What Is the Difference Between Endometritis and Endometriosis? 

Silent endometriosis, which could coexist with endometritis, is often the cause of unexplained infertility. Endometritis and endometriosis are two distinct conditions that affect the uterine lining. These conditions differ in everything from the causes to the symptoms and treatments. 


Endometritis is an irritation or inflammation of the endometrium (uterine wall). Endometriosis is a more complex disorder where the endometrium tissues grow outside the uterus.

The tissue may invade the fallopian tubes, ovaries, and adjacent pelvic tissues. This tissue may behave like uterine wall tissue, thickening and disintegrating with each menstrual cycle.

As the unusual tissue disintegrates, it remains trapped because it lacks an outlet. The disintegrated tissue irritates its surroundings, which may lead to adhesions. Adhesions are fibrous scar tissue strands that may cause organs to stick together. 

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The causes of endometriosis and endometritis differ, but it is common for the two conditions to occur simultaneously. 

Causes of Endometritis

The most common causes of endometritis are infections such as:

  • Urinary tract infections (UTIs)
  • Sexually transmitted infections (STIs) like gonorrhea and chlamydia
  • Vaginal canal bacteria

Women who have undergone specific procedures are more likely to develop endometritis. These procedures may include endometrial biopsies and intrauterine device (IUD) insertions.

Causes of Endometriosis

The exact causes of endometriosis are unclear. But some factors may increase the risk of getting the condition, including:

  • Early menstruation
  • Abnormal menstrual cycles
  • High estrogen levels
  • Genetics


Because the two conditions affect the uterus wall, patients may experience abdominal pain in either case. The level of pain and discomfort is never an indicator of how severe the condition is. Those with either condition could be asymptomatic or exhibit mild signs that are easy to overlook.

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Endometritis Symptoms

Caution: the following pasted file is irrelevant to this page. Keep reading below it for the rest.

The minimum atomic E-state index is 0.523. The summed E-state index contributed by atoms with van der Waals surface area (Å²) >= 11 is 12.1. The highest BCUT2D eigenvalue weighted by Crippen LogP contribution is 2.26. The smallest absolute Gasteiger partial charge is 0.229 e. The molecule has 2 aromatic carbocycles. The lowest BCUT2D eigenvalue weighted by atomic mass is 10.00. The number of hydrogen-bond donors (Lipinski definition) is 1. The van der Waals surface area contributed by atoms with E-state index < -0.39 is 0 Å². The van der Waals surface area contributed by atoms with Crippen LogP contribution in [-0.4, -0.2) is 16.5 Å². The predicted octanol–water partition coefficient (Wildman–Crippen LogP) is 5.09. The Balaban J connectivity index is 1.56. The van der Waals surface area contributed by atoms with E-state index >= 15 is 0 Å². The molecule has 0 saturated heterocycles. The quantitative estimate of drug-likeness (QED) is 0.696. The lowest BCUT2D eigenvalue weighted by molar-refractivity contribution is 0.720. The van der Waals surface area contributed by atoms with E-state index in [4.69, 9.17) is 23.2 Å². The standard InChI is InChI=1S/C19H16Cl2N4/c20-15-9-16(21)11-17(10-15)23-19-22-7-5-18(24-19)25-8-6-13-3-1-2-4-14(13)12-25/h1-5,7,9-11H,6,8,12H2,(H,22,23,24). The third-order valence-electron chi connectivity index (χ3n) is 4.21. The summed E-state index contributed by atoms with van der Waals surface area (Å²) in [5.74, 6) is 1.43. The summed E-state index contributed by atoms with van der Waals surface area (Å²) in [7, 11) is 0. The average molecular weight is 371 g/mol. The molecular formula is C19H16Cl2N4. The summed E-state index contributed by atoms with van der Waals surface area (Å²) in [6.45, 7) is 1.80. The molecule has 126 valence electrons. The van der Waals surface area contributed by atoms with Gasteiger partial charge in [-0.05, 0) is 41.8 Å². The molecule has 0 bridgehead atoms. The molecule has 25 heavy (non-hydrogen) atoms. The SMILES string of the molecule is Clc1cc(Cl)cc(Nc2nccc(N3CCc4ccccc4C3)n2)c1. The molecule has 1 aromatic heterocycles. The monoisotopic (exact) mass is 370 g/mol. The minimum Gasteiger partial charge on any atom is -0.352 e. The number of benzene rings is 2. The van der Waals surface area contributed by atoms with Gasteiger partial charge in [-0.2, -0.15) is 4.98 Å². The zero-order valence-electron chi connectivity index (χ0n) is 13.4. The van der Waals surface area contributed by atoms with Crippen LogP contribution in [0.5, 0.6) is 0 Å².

A range of symptoms could point to this condition, including:

  • General sick feeling
  • Fever
  • Pelvic pain
  • Abdominal pain
  • Enlarged abdomen
  • Vaginal bleeding or discharge 

When endometritis progresses to a chronic stage, there may be no symptoms. 

Endometriosis Symptoms

The most evident symptom of endometriosis is pelvic pain during menstruation. It is more severe than the pain that most women experience when they get their period. Other symptoms may include:

  • Cramping at any stage of the cycle
  • Heavy menstrual flow 
  • Pain during sex
  • Painful periods
  • Painful urination or bowel movements
  • Fatigue
  • Bloating
  • Constipation
  • Diarrhea
  • Nausea

Diagnosing endometriosis may be challenging when it does not present obvious symptoms. Infertility is the only symptom that some patients experience.


There are several treatment options for endometriosis and endometritis to help manage the symptoms. Hormonal imbalances may trigger endometriosis, so treatment may involve hormonal birth control. Since infections are the leading cause of endometritis, treating them may reduce the symptoms and cure the condition.

Endometritis Treatment

Treatment for endometritis is often much more straightforward than for endometriosis. The patient is treated for the infections causing the inflammation, and the endometrium heals. Antibiotics and intravenous fluids are the common treatment options for infections that lead to endometritis.

The following can also help manage the symptoms:

  • Getting more sleep
  • Drinking plenty of water
  • Following safe sexual health and hygiene practices

Patients should let their sexual partners know if an STI brought on endometritis. The partner getting medical attention can help reduce the risk of STI recurrence.

Endometriosis Treatment

Scientists have yet to find a cure for endometriosis, but there is an effective treatment for the symptoms. Hormone treatment can help stop the further production of hormones that promote endometrial growth. Pills and injections are the available options for hormone therapy.

Doctors may also prescribe oral contraceptives (birth control pills) to lighten, shorten, or regularize the patient’s menstrual period. Painkillers also offer short-term pain relief, especially during menstruation.

Surgical procedures may sometimes be necessary to ease endometriosis-related pain and increase fertility. Through surgery, doctors find and remove endometriosis lesions that already exist to allow possible conception.

Reliable Test for Silent Endometriosis

While endometriosis may present severe symptoms for some, it may not show for others. Many women may suffer from unexplained infertility and failed IVF due to undiagnosed endometriosis. 

The BCL6 test is a reliable test that can help detect the presence of proteins abundantly present in endometriosis cells. A positive test indicates a high likelihood that one has silent endometriosis. A proper diagnosis will help patients get the best treatment option for fertility issues.